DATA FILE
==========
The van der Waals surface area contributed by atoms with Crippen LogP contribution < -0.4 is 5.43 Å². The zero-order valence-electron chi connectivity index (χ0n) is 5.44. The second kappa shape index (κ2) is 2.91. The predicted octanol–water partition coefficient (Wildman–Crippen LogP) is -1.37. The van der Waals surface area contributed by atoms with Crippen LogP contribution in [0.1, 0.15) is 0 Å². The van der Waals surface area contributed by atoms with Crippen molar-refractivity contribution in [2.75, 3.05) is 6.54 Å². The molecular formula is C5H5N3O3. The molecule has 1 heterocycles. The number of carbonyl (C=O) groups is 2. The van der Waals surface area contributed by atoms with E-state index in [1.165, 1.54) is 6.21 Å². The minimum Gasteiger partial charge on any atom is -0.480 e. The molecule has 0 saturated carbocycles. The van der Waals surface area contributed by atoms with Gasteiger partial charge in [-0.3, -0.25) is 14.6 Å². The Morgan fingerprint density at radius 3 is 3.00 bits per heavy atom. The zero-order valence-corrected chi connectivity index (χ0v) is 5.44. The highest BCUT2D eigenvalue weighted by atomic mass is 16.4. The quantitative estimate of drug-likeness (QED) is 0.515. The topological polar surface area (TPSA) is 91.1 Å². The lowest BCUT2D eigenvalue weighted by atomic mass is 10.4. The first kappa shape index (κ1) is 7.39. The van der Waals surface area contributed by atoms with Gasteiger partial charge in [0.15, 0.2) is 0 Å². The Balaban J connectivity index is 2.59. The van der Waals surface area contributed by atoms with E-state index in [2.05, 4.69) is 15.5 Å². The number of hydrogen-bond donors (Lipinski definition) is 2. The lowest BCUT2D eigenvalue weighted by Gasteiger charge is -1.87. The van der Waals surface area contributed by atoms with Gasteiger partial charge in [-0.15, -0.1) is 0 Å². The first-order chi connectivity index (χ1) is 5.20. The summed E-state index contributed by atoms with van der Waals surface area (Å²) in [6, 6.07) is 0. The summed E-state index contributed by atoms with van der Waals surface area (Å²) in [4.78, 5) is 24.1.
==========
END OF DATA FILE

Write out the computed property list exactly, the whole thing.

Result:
The van der Waals surface area contributed by atoms with Crippen LogP contribution < -0.4 is 5.43 Å². The zero-order valence-electron chi connectivity index (χ0n) is 5.44. The second kappa shape index (κ2) is 2.91. The predicted octanol–water partition coefficient (Wildman–Crippen LogP) is -1.37. The van der Waals surface area contributed by atoms with Crippen LogP contribution in [0.1, 0.15) is 0 Å². The van der Waals surface area contributed by atoms with Crippen molar-refractivity contribution in [2.75, 3.05) is 6.54 Å². The molecular formula is C5H5N3O3. The molecule has 1 heterocycles. The number of carbonyl (C=O) groups is 2. The van der Waals surface area contributed by atoms with E-state index in [1.165, 1.54) is 6.21 Å². The minimum Gasteiger partial charge on any atom is -0.480 e. The molecule has 0 saturated carbocycles. The van der Waals surface area contributed by atoms with Gasteiger partial charge in [-0.3, -0.25) is 14.6 Å². The Morgan fingerprint density at radius 3 is 3.00 bits per heavy atom. The zero-order valence-corrected chi connectivity index (χ0v) is 5.44. The highest BCUT2D eigenvalue weighted by atomic mass is 16.4. The quantitative estimate of drug-likeness (QED) is 0.515. The topological polar surface area (TPSA) is 91.1 Å². The lowest BCUT2D eigenvalue weighted by atomic mass is 10.4. The first kappa shape index (κ1) is 7.39. The van der Waals surface area contributed by atoms with Gasteiger partial charge in [0.15, 0.2) is 0 Å². The Balaban J connectivity index is 2.59. The van der Waals surface area contributed by atoms with E-state index in [2.05, 4.69) is 15.5 Å². The number of hydrogen-bond donors (Lipinski definition) is 2. The lowest BCUT2D eigenvalue weighted by Gasteiger charge is -1.87. The van der Waals surface area contributed by atoms with Gasteiger partial charge in [-0.15, -0.1) is 0 Å². The first-order chi connectivity index (χ1) is 5.20. The summed E-state index contributed by atoms with van der Waals surface area (Å²) in [6, 6.07) is 0. The summed E-state index contributed by atoms with van der Waals surface area (Å²) in [4.78, 5) is 24.1.